Friday, 17 June 2016

Battleborn

Battleborn is a culmination of multiple genres blended into a first-person perspective that doesn’t do a great job of not making you feel a bit overwhelmed when you first dive in but give it your time to understand all the mechanics at play here and what you’ll find is a surprisingly fun but complex MOBA-style game in a First Person Shooter.


Developed by Gearbox and out now on Xbox One and PlayStation 4 hasn’t had a fair perception coming up to its release. It’s been consistently compared to Overwatch and been considered inferior in this comparison. Having played both titles, its clear to understand that these games are very different. The only things they have in common is the perspective and that they focus on quirky characters. Battleborn is brimming with stuff to see and do - too much in fact. There are multiple levelling across the game for characters and the account itself which can feel slightly overwhelming as well as multiple currencies that are available within the game and throughout the menus.


The competitive game itself though is pretty fun actually. Every match begins with every player starting at level one and as they kill the opposing team and enemy AI throughout the map. As you level up your character, you get a choice between two boosts. By the end of any match you feel like a powerhouse and a stark contrast to when you began the match. Incredibly, starting every match at level one again doesn’t feel disappointing or overly-weak. It’s always fun that progression again.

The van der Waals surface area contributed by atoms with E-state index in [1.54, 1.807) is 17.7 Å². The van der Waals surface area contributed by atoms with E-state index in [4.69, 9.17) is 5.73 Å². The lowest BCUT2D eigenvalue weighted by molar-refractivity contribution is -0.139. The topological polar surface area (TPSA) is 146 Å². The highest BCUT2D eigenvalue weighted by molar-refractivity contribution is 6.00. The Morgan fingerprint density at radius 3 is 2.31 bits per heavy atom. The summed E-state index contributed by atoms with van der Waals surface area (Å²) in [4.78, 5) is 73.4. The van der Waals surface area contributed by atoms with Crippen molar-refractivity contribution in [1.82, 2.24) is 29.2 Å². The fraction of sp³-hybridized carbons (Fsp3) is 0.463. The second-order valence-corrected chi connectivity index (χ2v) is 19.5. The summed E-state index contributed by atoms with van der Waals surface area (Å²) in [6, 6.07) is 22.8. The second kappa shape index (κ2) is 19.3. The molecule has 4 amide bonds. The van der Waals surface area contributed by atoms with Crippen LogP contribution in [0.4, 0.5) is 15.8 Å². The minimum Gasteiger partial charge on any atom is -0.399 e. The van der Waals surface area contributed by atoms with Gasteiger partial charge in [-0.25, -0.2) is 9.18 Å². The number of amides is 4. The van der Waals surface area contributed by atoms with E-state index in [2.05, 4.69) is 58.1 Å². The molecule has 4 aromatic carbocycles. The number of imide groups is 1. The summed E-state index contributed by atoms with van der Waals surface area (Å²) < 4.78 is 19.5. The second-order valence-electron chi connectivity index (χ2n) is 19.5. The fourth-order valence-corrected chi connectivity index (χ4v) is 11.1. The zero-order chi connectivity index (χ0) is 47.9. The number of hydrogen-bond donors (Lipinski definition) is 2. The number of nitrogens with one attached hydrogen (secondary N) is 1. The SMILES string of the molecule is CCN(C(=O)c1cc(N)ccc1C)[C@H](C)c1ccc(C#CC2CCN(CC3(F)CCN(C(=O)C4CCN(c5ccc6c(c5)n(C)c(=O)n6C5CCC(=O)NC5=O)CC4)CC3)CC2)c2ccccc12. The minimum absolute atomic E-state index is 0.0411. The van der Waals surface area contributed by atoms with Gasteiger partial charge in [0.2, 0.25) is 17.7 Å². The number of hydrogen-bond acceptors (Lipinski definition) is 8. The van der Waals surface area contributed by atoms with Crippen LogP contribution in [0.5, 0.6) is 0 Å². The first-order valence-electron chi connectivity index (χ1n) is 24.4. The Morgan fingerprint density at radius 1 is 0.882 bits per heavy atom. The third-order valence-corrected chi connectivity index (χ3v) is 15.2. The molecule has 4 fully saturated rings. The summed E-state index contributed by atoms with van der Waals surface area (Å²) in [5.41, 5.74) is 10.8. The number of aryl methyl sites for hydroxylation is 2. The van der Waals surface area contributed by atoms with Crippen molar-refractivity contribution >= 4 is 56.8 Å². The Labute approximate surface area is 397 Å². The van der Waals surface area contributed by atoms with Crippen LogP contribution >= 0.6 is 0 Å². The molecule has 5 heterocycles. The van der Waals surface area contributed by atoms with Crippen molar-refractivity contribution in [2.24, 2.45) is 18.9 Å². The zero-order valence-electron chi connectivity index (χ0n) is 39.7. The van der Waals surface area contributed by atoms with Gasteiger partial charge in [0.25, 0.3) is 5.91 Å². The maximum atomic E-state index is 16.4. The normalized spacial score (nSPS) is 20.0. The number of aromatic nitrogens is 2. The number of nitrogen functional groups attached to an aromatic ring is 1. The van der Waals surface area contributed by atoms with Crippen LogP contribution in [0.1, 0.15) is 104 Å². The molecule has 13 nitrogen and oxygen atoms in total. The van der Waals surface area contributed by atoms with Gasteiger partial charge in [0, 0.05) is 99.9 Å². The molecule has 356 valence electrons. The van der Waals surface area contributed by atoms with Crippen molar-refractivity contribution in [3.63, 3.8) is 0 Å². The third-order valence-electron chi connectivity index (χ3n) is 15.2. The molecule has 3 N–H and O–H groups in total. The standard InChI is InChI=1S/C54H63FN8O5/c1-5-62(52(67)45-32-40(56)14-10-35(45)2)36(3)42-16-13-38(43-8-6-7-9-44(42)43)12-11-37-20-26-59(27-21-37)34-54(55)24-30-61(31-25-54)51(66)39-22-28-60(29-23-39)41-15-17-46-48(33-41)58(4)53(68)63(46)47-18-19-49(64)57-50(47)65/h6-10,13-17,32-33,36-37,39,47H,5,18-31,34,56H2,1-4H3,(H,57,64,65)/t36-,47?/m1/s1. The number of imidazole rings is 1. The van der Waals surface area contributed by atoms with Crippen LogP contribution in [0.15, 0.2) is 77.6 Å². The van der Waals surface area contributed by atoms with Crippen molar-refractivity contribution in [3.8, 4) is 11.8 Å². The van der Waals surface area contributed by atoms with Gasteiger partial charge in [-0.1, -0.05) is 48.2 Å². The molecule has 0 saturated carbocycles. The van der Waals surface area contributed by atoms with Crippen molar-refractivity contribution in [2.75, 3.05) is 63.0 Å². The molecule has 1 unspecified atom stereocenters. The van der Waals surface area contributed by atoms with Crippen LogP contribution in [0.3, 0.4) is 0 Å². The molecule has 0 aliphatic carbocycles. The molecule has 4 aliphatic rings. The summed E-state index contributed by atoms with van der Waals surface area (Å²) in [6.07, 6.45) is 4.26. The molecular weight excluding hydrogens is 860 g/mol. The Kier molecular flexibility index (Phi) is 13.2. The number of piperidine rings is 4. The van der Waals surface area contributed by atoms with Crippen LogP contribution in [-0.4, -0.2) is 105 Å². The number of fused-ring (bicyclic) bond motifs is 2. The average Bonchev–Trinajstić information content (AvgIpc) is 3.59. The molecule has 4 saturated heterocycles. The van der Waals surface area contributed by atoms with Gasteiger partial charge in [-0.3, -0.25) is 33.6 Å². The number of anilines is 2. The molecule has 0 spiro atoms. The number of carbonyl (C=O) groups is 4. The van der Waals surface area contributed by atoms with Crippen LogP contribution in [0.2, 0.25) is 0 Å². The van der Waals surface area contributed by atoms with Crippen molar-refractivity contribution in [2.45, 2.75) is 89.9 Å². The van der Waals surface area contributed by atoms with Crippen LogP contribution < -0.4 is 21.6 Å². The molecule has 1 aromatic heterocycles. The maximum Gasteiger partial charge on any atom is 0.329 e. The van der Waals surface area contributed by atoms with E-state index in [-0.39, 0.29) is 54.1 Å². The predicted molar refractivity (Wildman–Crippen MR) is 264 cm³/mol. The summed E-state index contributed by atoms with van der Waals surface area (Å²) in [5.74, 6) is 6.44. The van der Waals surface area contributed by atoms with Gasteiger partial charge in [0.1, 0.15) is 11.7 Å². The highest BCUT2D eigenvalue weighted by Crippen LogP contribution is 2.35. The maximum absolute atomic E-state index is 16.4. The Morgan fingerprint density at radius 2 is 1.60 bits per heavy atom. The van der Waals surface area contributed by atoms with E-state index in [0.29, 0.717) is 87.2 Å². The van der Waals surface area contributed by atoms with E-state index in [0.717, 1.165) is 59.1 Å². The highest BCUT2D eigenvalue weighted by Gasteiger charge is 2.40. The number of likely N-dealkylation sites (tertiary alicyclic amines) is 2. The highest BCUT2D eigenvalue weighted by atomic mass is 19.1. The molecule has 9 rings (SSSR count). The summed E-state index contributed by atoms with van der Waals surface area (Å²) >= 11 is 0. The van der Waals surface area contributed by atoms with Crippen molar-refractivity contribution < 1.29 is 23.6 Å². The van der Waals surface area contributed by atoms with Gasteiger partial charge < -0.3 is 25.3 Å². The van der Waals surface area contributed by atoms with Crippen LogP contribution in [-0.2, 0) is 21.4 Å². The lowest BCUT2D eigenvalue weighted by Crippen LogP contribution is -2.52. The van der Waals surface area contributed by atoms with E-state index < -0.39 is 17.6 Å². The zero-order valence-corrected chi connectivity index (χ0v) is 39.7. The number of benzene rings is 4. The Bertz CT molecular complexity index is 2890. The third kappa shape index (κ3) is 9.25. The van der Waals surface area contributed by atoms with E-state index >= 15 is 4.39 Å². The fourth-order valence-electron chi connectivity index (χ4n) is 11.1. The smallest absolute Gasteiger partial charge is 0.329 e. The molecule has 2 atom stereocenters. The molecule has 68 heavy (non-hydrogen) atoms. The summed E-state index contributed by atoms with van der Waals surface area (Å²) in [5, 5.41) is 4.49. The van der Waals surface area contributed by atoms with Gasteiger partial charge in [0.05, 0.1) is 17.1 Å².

One thing you can’t condemn Battleborn for is having no ideas. In fact, that game has far too many ideas and directions that make it a feel like a scatter shot of those sticky hands you got as a kid. You throw it all at the wall and hoped most of them would stick. This very much feels like this was Gearbox’s approach. There are 25 diverse characters which is impressive, especially when you unlock them and see just how different they all feel. Instead of unlocking perks and equipment that changes the stats of the character, Battleborn just throws a different character your way to try out. These unlock at a decent pace meaning you never run out of someone new to try out.

But that stick idea wall follows through to the modes as well as the humour and back to the progression systems. It seems like every idea that was thought up had to have at least two additives to add longevity but overall it makes it feel overly-complex and lacking a true cohesion across the entire title. There is a campaign also that can be played alone, with friends, or with strangers online and while they have story, they very much just feel like strikes or mini-raids that only have one of just a few objectives that unfortunately grow tiresome by its completion.


Even if there are disappointing aspects, Battleborn has a lot of promise to grow on a lot of people but until its been in hands for a few months its hard to gauge if we’ll hear people talk of this game six months from now.

A rocky road cake of different ideas. 3/5.
★★★☆☆


Jason Redmond


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